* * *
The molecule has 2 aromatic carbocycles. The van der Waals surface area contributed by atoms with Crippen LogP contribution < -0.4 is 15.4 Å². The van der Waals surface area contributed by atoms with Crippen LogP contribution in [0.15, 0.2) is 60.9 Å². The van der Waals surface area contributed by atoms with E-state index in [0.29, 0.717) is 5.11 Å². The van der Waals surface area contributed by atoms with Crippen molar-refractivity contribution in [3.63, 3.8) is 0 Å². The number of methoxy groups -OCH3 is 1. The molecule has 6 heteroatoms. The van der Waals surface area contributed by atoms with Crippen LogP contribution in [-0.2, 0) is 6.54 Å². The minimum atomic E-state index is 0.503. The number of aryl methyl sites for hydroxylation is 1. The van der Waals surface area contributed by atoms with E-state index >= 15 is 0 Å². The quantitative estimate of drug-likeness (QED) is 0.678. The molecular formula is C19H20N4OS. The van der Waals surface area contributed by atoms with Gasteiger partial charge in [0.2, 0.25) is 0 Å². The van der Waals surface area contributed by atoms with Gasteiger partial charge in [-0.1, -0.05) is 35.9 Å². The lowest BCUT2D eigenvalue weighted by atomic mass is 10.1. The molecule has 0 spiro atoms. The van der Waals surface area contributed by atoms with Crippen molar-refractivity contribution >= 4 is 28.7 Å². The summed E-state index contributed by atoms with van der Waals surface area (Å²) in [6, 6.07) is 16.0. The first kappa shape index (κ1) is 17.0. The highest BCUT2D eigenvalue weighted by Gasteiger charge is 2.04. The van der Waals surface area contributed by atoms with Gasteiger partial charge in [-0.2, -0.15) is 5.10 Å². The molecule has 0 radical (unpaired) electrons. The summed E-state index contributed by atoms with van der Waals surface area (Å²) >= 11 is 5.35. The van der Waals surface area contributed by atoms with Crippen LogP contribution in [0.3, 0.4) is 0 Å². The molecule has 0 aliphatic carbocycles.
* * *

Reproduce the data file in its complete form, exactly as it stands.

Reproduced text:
The molecule has 2 aromatic carbocycles. The van der Waals surface area contributed by atoms with Crippen LogP contribution < -0.4 is 15.4 Å². The van der Waals surface area contributed by atoms with Crippen LogP contribution in [0.15, 0.2) is 60.9 Å². The van der Waals surface area contributed by atoms with E-state index in [0.29, 0.717) is 5.11 Å². The van der Waals surface area contributed by atoms with Crippen molar-refractivity contribution in [3.63, 3.8) is 0 Å². The number of methoxy groups -OCH3 is 1. The molecule has 6 heteroatoms. The van der Waals surface area contributed by atoms with Crippen LogP contribution in [-0.2, 0) is 6.54 Å². The minimum atomic E-state index is 0.503. The number of aryl methyl sites for hydroxylation is 1. The van der Waals surface area contributed by atoms with E-state index >= 15 is 0 Å². The quantitative estimate of drug-likeness (QED) is 0.678. The molecular formula is C19H20N4OS. The van der Waals surface area contributed by atoms with Gasteiger partial charge in [0.2, 0.25) is 0 Å². The van der Waals surface area contributed by atoms with Gasteiger partial charge in [-0.1, -0.05) is 35.9 Å². The lowest BCUT2D eigenvalue weighted by atomic mass is 10.1. The molecule has 0 spiro atoms. The van der Waals surface area contributed by atoms with Crippen molar-refractivity contribution >= 4 is 28.7 Å². The summed E-state index contributed by atoms with van der Waals surface area (Å²) in [6, 6.07) is 16.0. The first kappa shape index (κ1) is 17.0. The highest BCUT2D eigenvalue weighted by Gasteiger charge is 2.04. The van der Waals surface area contributed by atoms with Gasteiger partial charge in [-0.2, -0.15) is 5.10 Å². The molecule has 0 radical (unpaired) electrons. The summed E-state index contributed by atoms with van der Waals surface area (Å²) >= 11 is 5.35. The van der Waals surface area contributed by atoms with Crippen LogP contribution in [0.3, 0.4) is 0 Å². The molecule has 0 aliphatic carbocycles.